Between homework, housework, school schedules and work schedules, it can be hard to fit in the 60 minutes of daily physical activity that children need to grow into healthy adults.
Parents of young children, who cannot play outside unsupervised, may find it especially challenging. Often keeping children active means getting the whole family moving, which can be hard but definitely worth it.
“When I get home, I really have to make myself make time to be active,” said Lori Purcell Bledsoe, a Georgia 4-H program coordinator who has a three and a six year old. “I am lucky to have children who enjoy being outside, but some days I don’t even get to change clothes before we are on the swing set. But it’s what’s best for them, and it’s what’s best for me … Playing and enjoying yourself is important for all of you and helps reduce the stress of having such a hectic life.”
Playtime is not only important for children physically, but also mentally — it helps them develop decision making skills and helps them focus and sit still when they’re working on school work or on other quiet activities, said Diane Bales, a child development specialist with the UGA College of Family and Consumer Sciences.
“It’s not an extra,” Bales said. “It’s part of what’s important for their physical and mental development.”
Being active doesn’t mean having to go on power walks or playing organized sports.
“For kids it’s not working out,” Bales said. “When we talk about children, we don’t talk about exercise; we talk about active play. Exercise implies it’s something outside of what we normally do, when playing is just what children do. They’re naturally active.”
Anything that keeps a child’s attention and gets them moving is the “right type” of activity for them, Bledsoe said. Also, try not to say things like “it’s too hot outside”, which just makes them think about being hot. Sweating is good for all healthy people. Just be sure to offer plenty of water to keep children well-hydrated in the heat.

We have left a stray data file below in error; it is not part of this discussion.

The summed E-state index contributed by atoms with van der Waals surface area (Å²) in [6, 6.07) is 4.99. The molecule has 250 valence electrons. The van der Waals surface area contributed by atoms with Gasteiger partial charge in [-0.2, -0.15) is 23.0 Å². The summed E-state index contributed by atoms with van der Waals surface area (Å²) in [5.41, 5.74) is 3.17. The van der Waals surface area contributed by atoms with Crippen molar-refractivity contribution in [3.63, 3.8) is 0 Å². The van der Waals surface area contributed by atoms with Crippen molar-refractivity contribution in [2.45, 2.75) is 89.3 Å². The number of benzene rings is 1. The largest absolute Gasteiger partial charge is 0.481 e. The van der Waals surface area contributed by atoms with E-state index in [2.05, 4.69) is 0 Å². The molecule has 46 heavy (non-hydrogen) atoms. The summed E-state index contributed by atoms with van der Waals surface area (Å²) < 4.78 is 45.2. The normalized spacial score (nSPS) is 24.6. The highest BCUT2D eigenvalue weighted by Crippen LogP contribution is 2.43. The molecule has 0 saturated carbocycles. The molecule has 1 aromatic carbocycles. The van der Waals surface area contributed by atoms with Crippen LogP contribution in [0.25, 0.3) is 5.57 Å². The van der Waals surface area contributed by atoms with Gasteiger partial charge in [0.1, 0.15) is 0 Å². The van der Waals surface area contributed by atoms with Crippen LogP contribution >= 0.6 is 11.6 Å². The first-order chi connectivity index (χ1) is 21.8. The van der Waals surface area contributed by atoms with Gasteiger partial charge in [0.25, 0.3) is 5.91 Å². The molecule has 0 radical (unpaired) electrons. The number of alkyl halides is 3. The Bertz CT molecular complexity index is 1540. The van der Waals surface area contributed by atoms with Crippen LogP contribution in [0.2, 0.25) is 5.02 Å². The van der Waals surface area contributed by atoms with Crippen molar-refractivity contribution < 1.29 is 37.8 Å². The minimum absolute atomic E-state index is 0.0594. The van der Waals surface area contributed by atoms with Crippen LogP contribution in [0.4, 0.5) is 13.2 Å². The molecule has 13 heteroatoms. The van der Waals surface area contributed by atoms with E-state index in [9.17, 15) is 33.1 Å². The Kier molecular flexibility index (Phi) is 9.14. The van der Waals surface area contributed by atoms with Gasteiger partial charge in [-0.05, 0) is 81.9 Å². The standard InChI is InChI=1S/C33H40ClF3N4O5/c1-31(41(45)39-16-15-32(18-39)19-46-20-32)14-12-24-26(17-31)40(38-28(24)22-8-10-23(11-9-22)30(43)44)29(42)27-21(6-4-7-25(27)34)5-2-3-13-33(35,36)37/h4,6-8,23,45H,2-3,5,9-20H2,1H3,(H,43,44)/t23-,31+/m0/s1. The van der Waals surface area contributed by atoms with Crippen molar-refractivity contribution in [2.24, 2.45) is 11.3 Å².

One of the best ways to sneak in 20 or 30 minutes of activity into a child’s day is to crank up the stereo and let them dance while dinner is cooking.
“If parents are acting silly and having fun, then the kids are more apt to mimic them and have a good time being silly, too,” Bledsoe said.
Video games that require players to mimic dance moves and provide a ready-made soundtrack are a good way to start the party, but any upbeat music will work.
If children are having a hard time getting their groove on, try a line dance — like the Cha-Cha Slide or the Hokey Pokey. These are great for young or shy children because the song itself gives the instructions for the dance, Bledsoe said. Encourage children who are reluctant to start out by watching. When they see the rest of the family having fun, they may decide to join in.
Take it outside
Another trick for sneaking in more activity is to move day-to-day activities outside.
It’s important for families to eat dinner together, but that dinner doesn’t necessarily have to be around a kitchen table. A picnic dinner eaten at a nearby playground or pool gets everyone fed and gives children a few extra minutes of running around time.
This is a good way to carve out some unstructured playtime into your child’s day. Unstructured play is important for teaching them to make decisions.
Bledsoe suggests keeping it simple, like sandwiches or maybe a rotisserie chicken with fruit slices, carrot sticks and milk.
“Also, you don’t have such a mess to clean up because you can use paper plates,” she said.
Keep it simple
Remember that the recommended 60 minutes per day doesn’t have to happen all at once. There are plenty of other games and activities that parents and children can play together, too. Simple things like a quick dog walk or a 15 minute game of hide and seek or tag can add up quickly.
It’s just about training yourself to look for opportunities to move during your daily routine and then taking advantage of them.
Here are a few more ways to stay active as a family from LetsMove.gov.
- Give children toys that encourage physical activity like balls, kites and jump ropes.
- Limit TV time and keep the TV out of a child’s bedroom.
- If possible, walk to school a few days a week.
- Get in the habit of taking the stairs instead of the elevator.
- Walk around the block after a meal.
- Make a new house rule: no sitting still during television commercials.
For more tips on how to keep children active, visit www.LetsMove.gov.
(Merritt Melancon is a news editor with the University of Georgia College of Agricultural and Environmental Sciences.)